The day we changed our money remembered

Local History

The day we changed our money remembered

It hardly seems like 15 years since we changed the notes and coins we used to Euros but I believe that there are many young people around to day who will not even recall what the old Punt currency looked like nor what it was worth! Even fewer Dundalk folk may remember the old currency before we made the break with sterling in 1979 but I dare say that there a few old notes and coins still tucked away in drawers and boxes around some Dundalk homes!

There were many, back in January 2002, would did not believe that the Euro currency would last too long, yet here we are 15 years later and it is still going strong! That said, we may well have to look at another change in the kind of money we use as a result of Brexit in 2016!

To go back to that change in January 2002, do you remember all the fuss there was about getting our hands on the new notes? The headline in the Democrat of January 5, 2002 was 'Euro going to have to wait for new notes' and a photograph of a long queue at the Bank of Ireland branch in Clanbrassil Street of people waiting to change their punts into euros. There was even greater confusion at the A.T.M.s and, according to the Democrat, the Pay-parking machines around the Town just were not equipped to deal with the new money.

In spite of all this, the change was made smoothly enough and, it seems to me, that the confusion and frustration was not nearly as great as it had been over thirty years earlier when we changed our money to what was known as 'Decimalisation'. Do any of my readers remember 'Decimal Day' back on February 15, 1971? That was the day when, basically, we changed from having 240 pennies in the Pound to just 100. It may seems strange now, 45 years later, that anybody should have wanted to keep the old coins – after all what would an old penny be worth now? not even a third of the one cent coin which are now a rarity. The truth is, however, that older people, and some not so old, struggled with the change to was, after all, a simpler system. Perhaps, it was just because they have lived with it since infancy!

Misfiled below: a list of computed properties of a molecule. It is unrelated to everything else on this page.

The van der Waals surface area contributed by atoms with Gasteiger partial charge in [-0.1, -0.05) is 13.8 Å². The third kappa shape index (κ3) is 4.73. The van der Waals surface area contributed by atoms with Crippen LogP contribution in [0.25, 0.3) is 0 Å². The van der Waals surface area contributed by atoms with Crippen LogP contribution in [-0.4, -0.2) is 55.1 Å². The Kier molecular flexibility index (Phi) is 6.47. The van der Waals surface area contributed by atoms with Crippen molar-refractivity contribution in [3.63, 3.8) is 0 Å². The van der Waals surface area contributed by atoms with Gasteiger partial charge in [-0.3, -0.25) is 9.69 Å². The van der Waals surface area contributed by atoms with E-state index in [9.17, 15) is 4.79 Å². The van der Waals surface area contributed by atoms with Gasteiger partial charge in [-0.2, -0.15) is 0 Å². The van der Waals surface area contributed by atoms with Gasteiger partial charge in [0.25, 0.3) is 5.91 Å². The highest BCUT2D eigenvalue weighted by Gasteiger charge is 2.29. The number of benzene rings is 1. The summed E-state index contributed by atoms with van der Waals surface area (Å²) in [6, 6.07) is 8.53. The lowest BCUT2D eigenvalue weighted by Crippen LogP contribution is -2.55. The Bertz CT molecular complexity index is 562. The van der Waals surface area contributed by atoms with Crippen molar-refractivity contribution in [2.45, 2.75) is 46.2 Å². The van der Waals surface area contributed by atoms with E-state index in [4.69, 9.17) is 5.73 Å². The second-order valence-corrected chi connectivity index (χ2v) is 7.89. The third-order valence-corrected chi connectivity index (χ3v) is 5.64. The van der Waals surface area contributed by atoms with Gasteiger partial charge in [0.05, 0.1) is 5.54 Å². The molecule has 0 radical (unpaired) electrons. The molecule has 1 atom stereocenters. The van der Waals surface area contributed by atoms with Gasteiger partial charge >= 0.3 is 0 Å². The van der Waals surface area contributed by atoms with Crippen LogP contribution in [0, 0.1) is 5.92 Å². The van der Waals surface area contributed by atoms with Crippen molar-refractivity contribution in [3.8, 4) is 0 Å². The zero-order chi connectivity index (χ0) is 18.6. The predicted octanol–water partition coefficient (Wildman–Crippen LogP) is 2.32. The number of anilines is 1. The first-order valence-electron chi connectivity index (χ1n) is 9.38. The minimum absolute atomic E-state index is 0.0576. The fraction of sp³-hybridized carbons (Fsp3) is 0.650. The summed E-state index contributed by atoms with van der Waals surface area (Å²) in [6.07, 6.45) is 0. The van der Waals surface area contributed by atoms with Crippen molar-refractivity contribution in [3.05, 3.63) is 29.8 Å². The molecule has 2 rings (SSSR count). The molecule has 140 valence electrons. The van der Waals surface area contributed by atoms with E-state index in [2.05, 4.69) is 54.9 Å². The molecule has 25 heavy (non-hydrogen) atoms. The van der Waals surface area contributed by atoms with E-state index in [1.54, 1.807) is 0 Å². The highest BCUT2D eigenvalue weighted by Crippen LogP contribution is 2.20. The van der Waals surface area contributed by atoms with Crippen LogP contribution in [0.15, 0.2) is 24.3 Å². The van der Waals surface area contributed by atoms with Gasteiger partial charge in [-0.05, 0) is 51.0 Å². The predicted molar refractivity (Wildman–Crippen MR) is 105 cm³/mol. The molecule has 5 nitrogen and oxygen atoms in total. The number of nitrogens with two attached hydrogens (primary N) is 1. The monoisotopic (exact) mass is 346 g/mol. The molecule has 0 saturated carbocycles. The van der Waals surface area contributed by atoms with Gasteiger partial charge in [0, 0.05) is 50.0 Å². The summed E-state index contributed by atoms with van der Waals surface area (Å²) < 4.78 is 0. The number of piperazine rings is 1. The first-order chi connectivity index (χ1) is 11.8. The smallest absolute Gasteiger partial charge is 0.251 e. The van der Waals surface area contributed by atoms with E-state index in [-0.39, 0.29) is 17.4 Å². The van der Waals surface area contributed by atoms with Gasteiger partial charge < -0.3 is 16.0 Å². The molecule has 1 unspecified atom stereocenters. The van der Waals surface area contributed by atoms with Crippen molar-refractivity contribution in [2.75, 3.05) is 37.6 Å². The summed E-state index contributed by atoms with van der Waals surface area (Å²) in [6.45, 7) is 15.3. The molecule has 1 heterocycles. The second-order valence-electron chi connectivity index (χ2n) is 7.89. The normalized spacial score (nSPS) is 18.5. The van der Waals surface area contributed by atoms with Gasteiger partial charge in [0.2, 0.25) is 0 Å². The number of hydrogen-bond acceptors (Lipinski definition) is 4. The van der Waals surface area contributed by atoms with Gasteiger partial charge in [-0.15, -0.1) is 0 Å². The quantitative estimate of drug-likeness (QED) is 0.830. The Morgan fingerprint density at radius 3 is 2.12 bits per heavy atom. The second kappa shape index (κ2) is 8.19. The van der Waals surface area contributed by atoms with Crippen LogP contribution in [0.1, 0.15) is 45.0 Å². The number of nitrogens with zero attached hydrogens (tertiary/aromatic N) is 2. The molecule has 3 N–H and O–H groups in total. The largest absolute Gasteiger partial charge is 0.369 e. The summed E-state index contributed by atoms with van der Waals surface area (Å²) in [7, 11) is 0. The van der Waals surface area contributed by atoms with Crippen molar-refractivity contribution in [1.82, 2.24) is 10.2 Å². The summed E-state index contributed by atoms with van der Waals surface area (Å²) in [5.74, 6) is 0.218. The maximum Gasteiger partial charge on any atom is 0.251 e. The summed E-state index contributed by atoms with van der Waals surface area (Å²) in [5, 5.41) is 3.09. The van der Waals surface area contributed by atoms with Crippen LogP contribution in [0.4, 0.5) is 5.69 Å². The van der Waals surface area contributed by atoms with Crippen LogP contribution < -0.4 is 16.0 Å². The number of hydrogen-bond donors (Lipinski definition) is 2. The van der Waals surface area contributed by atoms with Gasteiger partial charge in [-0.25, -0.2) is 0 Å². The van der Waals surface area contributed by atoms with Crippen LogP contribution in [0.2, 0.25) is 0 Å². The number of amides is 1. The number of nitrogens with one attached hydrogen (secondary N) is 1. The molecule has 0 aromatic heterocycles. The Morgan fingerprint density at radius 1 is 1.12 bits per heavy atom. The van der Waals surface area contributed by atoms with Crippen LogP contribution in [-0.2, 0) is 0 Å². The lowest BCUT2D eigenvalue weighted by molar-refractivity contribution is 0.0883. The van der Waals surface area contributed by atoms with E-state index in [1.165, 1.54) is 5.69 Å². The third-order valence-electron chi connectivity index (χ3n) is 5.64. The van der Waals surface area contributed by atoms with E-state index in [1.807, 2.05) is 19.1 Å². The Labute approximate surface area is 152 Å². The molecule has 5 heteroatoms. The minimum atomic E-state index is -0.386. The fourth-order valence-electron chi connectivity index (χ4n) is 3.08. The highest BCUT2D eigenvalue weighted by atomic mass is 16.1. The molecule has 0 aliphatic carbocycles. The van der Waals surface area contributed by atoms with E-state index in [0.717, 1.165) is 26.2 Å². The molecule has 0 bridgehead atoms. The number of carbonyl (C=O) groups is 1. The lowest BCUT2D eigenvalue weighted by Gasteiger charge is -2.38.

There are some things I still remember with affection about the old coins especially. The old pennies were enormous by comparison with the present day but you could still buy sweets with them after World War 11 and, maybe, even with just a halfpenny. Which, by the way, only went out of circulation in 1985. The old farthing went out of circulation in 1966 but were gone from everyday purchases long before that – just imagine, you would have to collect nearly one thousand of them to make up a pound!

The thing I liked most about the old pre-decimalisation coins were the animal designs on the reverse which had been drawn by an Englishman, Percy Metcalf, to win the competition by our new State back in 1928. I was especially fond of the little rabbit on the 3d. piece, perhaps that was because you could buy a bar of chocolate for one when I was a child, that was, if you find a shop selling chocolate during the Wartime Emergency. By the way, did you know we called the two shilling and six pence coin, which had a horse design on the back, a 'half-dollar'. That name goes back to the time the 'Yanks' were here during the War as their dollar at that time was equal to five shillings and you were rich if you had one of those. We also knew them as 'half-crowns', which they weren't because, of course, that was a British coin worth the same amount. Our 'half-crowns' were made half of silver until early in the War when they were all melted down but a few escaped and were worth even more. But not as much as the rare two shilling piece which had a leaping salmon design and was known as a 'florin'; again after an older English coin, it is said that only about half-a-dozen of them survived. The coin design remained but they were made of a baser metal. We never had a five shilling piece but we did have ten shilling piece in circulation in 1966, in commemoration of the fiftieth anniversary of the Easter Rising --- but they never caught on and were, mostly, melted down because they also had a lot of silver in them.

Enough nostalgia about the old coins but thinking about them does make you wonder what sort coins we might use if the Euro does go out of use? Would we go back to the old Metcalf designs? We could do worse!